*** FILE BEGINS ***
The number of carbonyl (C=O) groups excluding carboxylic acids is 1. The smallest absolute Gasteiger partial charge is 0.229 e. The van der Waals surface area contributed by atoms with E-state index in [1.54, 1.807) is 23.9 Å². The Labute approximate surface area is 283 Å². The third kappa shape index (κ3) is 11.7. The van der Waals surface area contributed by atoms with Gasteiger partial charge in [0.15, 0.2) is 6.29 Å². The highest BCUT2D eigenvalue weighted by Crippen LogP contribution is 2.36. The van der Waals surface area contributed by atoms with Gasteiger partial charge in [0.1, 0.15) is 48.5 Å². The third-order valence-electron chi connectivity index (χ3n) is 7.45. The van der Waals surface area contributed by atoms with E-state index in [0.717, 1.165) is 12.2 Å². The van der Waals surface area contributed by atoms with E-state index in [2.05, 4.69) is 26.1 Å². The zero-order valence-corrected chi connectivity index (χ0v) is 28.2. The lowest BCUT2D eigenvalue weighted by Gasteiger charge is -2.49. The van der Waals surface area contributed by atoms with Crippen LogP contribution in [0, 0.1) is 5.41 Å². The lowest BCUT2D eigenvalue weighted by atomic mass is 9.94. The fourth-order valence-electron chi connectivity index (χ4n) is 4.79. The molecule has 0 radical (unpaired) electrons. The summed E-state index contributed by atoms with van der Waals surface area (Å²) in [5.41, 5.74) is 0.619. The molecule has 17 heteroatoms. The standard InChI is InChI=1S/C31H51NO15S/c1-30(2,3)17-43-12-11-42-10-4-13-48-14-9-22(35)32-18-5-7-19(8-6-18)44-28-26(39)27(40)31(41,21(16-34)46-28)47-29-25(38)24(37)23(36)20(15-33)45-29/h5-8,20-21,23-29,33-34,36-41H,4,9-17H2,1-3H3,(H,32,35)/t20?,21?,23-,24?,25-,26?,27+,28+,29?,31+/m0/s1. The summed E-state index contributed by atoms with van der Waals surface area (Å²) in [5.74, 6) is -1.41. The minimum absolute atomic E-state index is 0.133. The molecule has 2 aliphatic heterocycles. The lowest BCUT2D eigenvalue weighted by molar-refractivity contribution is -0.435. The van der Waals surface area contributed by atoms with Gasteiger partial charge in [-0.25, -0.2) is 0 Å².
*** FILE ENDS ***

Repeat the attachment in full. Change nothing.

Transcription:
The number of carbonyl (C=O) groups excluding carboxylic acids is 1. The smallest absolute Gasteiger partial charge is 0.229 e. The van der Waals surface area contributed by atoms with E-state index in [1.54, 1.807) is 23.9 Å². The Labute approximate surface area is 283 Å². The third kappa shape index (κ3) is 11.7. The van der Waals surface area contributed by atoms with Gasteiger partial charge in [0.15, 0.2) is 6.29 Å². The highest BCUT2D eigenvalue weighted by Crippen LogP contribution is 2.36. The van der Waals surface area contributed by atoms with Gasteiger partial charge in [0.1, 0.15) is 48.5 Å². The third-order valence-electron chi connectivity index (χ3n) is 7.45. The van der Waals surface area contributed by atoms with E-state index in [0.717, 1.165) is 12.2 Å². The van der Waals surface area contributed by atoms with E-state index in [2.05, 4.69) is 26.1 Å². The zero-order valence-corrected chi connectivity index (χ0v) is 28.2. The lowest BCUT2D eigenvalue weighted by Gasteiger charge is -2.49. The van der Waals surface area contributed by atoms with Crippen LogP contribution in [0, 0.1) is 5.41 Å². The lowest BCUT2D eigenvalue weighted by atomic mass is 9.94. The fourth-order valence-electron chi connectivity index (χ4n) is 4.79. The molecule has 0 radical (unpaired) electrons. The summed E-state index contributed by atoms with van der Waals surface area (Å²) in [5.41, 5.74) is 0.619. The molecule has 17 heteroatoms. The standard InChI is InChI=1S/C31H51NO15S/c1-30(2,3)17-43-12-11-42-10-4-13-48-14-9-22(35)32-18-5-7-19(8-6-18)44-28-26(39)27(40)31(41,21(16-34)46-28)47-29-25(38)24(37)23(36)20(15-33)45-29/h5-8,20-21,23-29,33-34,36-41H,4,9-17H2,1-3H3,(H,32,35)/t20?,21?,23-,24?,25-,26?,27+,28+,29?,31+/m0/s1. The summed E-state index contributed by atoms with van der Waals surface area (Å²) in [5.74, 6) is -1.41. The minimum absolute atomic E-state index is 0.133. The molecule has 2 aliphatic heterocycles. The lowest BCUT2D eigenvalue weighted by molar-refractivity contribution is -0.435. The van der Waals surface area contributed by atoms with Gasteiger partial charge in [-0.25, -0.2) is 0 Å².